Posted: Nov 12, 2010 6:18 am
by sanja
IanS wrote:
IanS wrote:
sanja wrote:Niels Bohr and Werner Heisenberg also thought that science cannot discover everything, that there are some things where intuition suits better.
They were scientists.


OK good. So when you said the above, although you were quoting famous scientists and talking about science and also about intuition, what un-scientific things were you proposing to be better understood simply through "intuition"?

Do you mean claims about supernatural Gods?


Let me quote Bergson:

Bergson rejected what he saw as the overly mechanistic predominant view of causality (as expressed in, say, finalism). He argued that we must allow space for free will to unfold in an autonomous and unpredictable fashion. While Kant saw free will as something beyond time and space and therefore ultimately a matter of faith, Bergson attempted to redefine the modern conceptions of time, space, and causality in his concept of Duration, making room for a tangible marriage of free will with causality. Seeing Duration as a mobile and fluid concept, Bergson argued that one cannot understand Duration through "immobile" analysis, but only through experiential, first-person intuition.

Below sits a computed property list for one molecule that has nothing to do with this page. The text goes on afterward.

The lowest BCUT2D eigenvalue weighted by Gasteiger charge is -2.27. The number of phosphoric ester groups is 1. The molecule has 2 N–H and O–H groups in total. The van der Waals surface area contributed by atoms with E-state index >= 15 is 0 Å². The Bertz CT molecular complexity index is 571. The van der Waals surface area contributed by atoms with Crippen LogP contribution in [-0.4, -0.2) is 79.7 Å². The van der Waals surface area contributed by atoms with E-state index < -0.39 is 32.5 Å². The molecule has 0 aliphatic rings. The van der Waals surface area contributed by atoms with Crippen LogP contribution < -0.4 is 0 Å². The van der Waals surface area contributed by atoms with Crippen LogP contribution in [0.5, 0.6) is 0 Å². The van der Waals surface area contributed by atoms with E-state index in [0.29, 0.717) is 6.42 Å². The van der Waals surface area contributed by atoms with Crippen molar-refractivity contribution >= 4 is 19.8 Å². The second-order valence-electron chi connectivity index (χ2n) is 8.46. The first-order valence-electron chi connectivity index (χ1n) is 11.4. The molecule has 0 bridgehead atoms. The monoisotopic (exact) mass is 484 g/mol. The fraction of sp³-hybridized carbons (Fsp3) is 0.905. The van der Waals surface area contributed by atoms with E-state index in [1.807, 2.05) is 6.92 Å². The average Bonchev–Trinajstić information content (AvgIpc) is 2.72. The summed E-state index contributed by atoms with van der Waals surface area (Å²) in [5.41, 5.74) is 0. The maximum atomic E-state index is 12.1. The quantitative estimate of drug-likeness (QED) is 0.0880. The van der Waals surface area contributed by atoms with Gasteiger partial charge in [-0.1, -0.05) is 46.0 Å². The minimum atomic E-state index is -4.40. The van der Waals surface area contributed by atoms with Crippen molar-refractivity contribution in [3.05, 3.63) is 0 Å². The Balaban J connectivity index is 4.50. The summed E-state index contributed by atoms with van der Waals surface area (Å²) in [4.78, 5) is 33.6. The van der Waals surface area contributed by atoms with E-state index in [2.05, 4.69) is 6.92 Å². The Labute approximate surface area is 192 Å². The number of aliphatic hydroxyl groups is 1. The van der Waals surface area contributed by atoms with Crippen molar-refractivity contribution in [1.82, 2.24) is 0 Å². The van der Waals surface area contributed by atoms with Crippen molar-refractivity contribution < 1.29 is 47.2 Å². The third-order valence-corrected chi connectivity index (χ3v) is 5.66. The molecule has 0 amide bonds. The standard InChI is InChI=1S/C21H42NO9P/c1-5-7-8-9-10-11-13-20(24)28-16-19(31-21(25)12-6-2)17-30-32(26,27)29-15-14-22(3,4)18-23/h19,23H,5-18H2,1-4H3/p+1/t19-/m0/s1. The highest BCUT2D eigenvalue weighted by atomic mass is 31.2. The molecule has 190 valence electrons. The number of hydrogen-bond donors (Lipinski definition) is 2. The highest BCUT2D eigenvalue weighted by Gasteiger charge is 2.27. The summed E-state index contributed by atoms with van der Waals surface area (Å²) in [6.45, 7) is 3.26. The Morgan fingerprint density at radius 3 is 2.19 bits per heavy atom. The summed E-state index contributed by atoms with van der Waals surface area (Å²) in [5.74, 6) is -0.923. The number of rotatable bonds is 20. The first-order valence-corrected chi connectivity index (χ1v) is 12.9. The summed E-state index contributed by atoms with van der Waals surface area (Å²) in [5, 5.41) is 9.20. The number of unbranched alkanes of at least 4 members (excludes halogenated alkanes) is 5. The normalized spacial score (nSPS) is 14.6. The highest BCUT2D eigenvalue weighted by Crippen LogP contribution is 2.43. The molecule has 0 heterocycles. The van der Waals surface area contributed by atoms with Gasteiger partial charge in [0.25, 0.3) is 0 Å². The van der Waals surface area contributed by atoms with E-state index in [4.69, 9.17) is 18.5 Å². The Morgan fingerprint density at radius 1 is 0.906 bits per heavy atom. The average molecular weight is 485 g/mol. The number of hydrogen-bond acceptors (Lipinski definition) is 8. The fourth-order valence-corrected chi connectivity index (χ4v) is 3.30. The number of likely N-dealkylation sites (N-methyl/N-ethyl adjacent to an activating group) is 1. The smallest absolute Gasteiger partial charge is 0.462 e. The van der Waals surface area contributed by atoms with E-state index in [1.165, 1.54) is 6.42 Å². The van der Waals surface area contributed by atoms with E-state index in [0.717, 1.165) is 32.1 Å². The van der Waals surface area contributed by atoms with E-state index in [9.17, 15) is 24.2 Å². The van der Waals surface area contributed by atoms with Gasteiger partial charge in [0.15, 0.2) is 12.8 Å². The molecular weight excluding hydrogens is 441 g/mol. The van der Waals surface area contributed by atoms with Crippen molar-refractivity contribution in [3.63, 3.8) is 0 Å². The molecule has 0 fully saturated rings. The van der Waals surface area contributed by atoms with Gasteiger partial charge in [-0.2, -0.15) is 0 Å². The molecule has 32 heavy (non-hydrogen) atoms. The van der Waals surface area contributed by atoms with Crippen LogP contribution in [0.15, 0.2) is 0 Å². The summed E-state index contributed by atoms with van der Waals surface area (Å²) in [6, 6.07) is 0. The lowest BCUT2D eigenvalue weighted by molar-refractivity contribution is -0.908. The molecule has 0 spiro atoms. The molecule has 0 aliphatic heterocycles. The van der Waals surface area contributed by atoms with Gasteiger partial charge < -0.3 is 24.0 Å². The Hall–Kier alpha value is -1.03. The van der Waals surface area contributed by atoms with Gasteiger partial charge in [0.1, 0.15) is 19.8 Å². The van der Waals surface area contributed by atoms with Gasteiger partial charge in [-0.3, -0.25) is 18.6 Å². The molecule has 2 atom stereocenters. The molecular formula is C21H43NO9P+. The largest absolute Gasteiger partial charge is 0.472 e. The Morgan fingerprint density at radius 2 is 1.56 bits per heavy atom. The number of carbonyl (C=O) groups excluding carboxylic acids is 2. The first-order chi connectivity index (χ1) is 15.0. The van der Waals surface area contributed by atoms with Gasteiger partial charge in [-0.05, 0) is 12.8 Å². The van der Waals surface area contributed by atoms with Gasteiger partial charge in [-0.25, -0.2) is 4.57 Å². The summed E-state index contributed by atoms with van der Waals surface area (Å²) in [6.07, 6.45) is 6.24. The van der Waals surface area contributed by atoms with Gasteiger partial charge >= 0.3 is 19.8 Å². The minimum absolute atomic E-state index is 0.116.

So, "duration" would be one of things that science cannot examine/explain.

I do not quite understand how things can be "scientific" or "un-scientific".
Some things are in domain of science, some are not. I believe that is more proper way to say it.

But none of those things are basicly religious issues.
All of them are, primarly, philosofical.
(free will, elan vital, schopenhauer's transcedent will,, etc. Even god, if you like it so much :grin: Btw, I think "supernatural god" is a pleonasm :grin: Although I'm not quite sure what "supernatural" means :scratch: )